The intermediary under such circumstances is part and parcel of the bookmaking operation, and one who is embraced within the interdiction of the statute (N.J.S.A. 2A:112-3) and the State policy against all forms of gambling. State v. Morano, supra. Cf. State v. Hozer , 19 N.J. 301, 308 (1955).
[138 NJSuper Page 216]
Bookmaking may take various forms in the differing methods of operation set up by those engaged in such criminal business. One such method, particularly in a substantial enterprise, is to encourage intermediaries to solicit or take bets from bettors where such intermediaries receive no tangible compensation from the bookmaker or receive compensation in the form of a commission, a free bet or the hope of reward from a winning bettor. Such intermediaries are part of the lifeblood of the industry. To accede to defendant's contention would create a loophole in the enforcement of the gambling laws contrary to the underlying policy of our State. The court properly refused the requested charge.
The other complaint of defendant Centrone as to the charge is devoid of merit. Taken as a whole, the instructions properly, adequately and fairly presented to the jury the applicable law and the nature of its function in deciding the facts. State v. Bertone , 39 N.J. 356, 368, cert. den. 375 U.S. 853, 84 S. Ct. 113, 11 L. Ed. 2d 80 (1963).
Benevento and Cerbo argue that the trial judge improperly denied a motion for judgment of acquittal. Their position is that there was insufficient evidence which identified them as the voices on the tapes of the intercepted telephone calls.
We conclude from the totality of the evidence that there was sufficient data for the jury to draw a reasonable inference beyond a reasonable doubt that these defendants were the persons referred to and that they were guilty of the crimes charged.
Cerbo also complains of the denial of his motion for a new trial. The question of guilt of Cerbo was manifestly one for jury determination. We do not find the necessary prerequisite for reversal of the trial court's denial of a new trial, namely, "a miscarriage of justice under the law." R. 2:10-1; State v. Sims , 65 N.J. 359, 373-374 (1974).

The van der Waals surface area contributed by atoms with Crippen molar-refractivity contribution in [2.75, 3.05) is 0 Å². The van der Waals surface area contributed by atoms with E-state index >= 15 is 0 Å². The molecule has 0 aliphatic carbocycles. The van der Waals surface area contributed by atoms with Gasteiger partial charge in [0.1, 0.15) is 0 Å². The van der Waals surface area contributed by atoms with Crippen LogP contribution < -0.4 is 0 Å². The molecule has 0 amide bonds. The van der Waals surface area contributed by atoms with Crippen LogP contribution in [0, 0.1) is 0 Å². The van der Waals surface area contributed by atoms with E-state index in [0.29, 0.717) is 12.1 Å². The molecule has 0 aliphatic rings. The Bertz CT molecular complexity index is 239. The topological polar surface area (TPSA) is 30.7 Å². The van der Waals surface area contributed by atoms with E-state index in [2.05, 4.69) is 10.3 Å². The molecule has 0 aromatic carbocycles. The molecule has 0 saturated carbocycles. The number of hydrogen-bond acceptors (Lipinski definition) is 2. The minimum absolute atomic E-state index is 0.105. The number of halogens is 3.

[138 NJSuper Page 217]
We have also considered the propriety of the admission of a statement by defendant Centrone on the stand that Benevento advised him that Cerbo would be his "new book." It is clear that in a conspiracy case a statement by one conspirator is admissible against another conspirator if made in furtherance of the conspiracy. Evid. R. 63(9)(b); State v. Carbone , 10 N.J. 329, 339 (1952); State v. Yedwab , 43 N.J. Super. 367 (App. Div.), cert. den. 23 N.J. 550 (1957). Since there was proof aliunde of the complicity of Cerbo as a conspirator the out-of-court statement of Benevento was properly admitted. See Glasser v. United States , 315 U.S. 60, 62 S. Ct. 457, 86 L. Ed. 680 (1941); State v. Seaman , 114 N.J. Super. 19 (App. Div.), certif. den. 58 N.J. 594 (1971), cert. den. 404 U.S. 1015, 92 S. Ct. 674, 30 L. Ed. 2d 662 (1972).
Finally, Benevento and Cerbo urge that their sentences were manifestly excessive. It should be noted that both of them had prior gambling convictions with minor sentences which did not deter them from continuing the illegal activities. We cannot say under such circumstances that the sentences herein were so excessive as to represent an abuse of the court's discretion.
All judgments are affirmed.